Head-sharing like 'lending PM to Rwanda for two days a week', says ex-minister
A former Labour minister has described putting a headteacher in charge of two secondary schools as "like Britain lending its Prime Minister to Rwanda for two days a week".
Keith Vaz, MP for Leicester East and former minister for Europe, made the comments about plans by Leicester City Council to put Rushey Mead School and Fullhurst Community College under the leadership of a single executive head.
His remarks place him at odds with the Government's drive to promote federations and other schemes in which a headteacher can oversee more than one school. Last week, Ed Balls, Schools Secretary, suggested that sharing heads and deputies in this way was central to his plans to cut England's schools budget by #163;2 billion.
Rushey Mead is one of the most successful schools in Leicester, while Fullhurst has been placed in special measures.
In July, it emerged that Fullhurst was searching for its fourth headteacher this year, and that Carolyn Robson, head of Rushey Mead, would work part of her week at the troubled school.
Mr Vaz, whose constituency includes Rushey Mead, told the Leicester Mercury that the link-up between the two schools would damage standards. "It is not acceptable to create new structures to deal with teaching problems," he said.
"This is me breaking ranks with the local council because this is a simplistic way of trying to deal with underperforming schools.
"Many people didn't even know that the headteacher and other teachers from Rushey Mead were already working a few days a week in Fullhurst.
"This is like Britain lending its Prime Minister to Rwanda for two days a week. People would be completely outraged."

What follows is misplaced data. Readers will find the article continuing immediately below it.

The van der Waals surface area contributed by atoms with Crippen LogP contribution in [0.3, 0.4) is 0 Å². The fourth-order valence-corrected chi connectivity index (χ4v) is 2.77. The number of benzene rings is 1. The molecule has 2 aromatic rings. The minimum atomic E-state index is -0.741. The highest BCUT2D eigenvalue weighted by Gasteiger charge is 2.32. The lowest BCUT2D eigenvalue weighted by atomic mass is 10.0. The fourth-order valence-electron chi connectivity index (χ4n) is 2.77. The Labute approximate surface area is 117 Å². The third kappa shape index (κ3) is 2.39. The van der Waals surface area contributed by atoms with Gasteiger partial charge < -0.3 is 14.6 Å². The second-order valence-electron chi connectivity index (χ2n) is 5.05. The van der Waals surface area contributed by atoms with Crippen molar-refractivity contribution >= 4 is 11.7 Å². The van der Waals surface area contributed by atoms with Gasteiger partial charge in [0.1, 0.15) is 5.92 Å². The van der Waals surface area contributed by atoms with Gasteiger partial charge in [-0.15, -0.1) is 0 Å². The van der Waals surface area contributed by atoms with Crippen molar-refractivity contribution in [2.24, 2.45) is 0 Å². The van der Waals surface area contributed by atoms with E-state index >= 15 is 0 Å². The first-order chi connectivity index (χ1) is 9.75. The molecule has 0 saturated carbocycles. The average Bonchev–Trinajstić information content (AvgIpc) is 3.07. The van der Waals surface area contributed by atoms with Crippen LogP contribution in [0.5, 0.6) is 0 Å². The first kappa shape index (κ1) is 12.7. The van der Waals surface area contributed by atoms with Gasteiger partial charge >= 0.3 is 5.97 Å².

Mr Vaz's outburst appears to have surprised local politicians.
Vi Dempster, Leicester Council's cabinet spokeswoman for education, insisted standards would be improved at both schools and that Mr Vaz was "absolutely wrong".
John Dunford, general secretary of the Association for School and College Leaders, agreed. "I think that Keith Vaz should visit successful executive heads in other towns and he will see that the model works," he said.
Ian Wishart, the Leicester Mercury's education correspondent, suggested on his blog that Mr Vaz might have criticised the plans to win support from Rushey Mead parents at the next election, and to press for Fullhurst's replacement with an academy.
"Yes, Rushey Mead is different from Fullhurst. Its intake means it doesn't have some of the behavioural problems associated with Fullhurst," he said. "But it's too simplistic to oppose the idea for that reason. Rushey Mead and Fullhurst have far more in common than Britain and Rwanda ever will."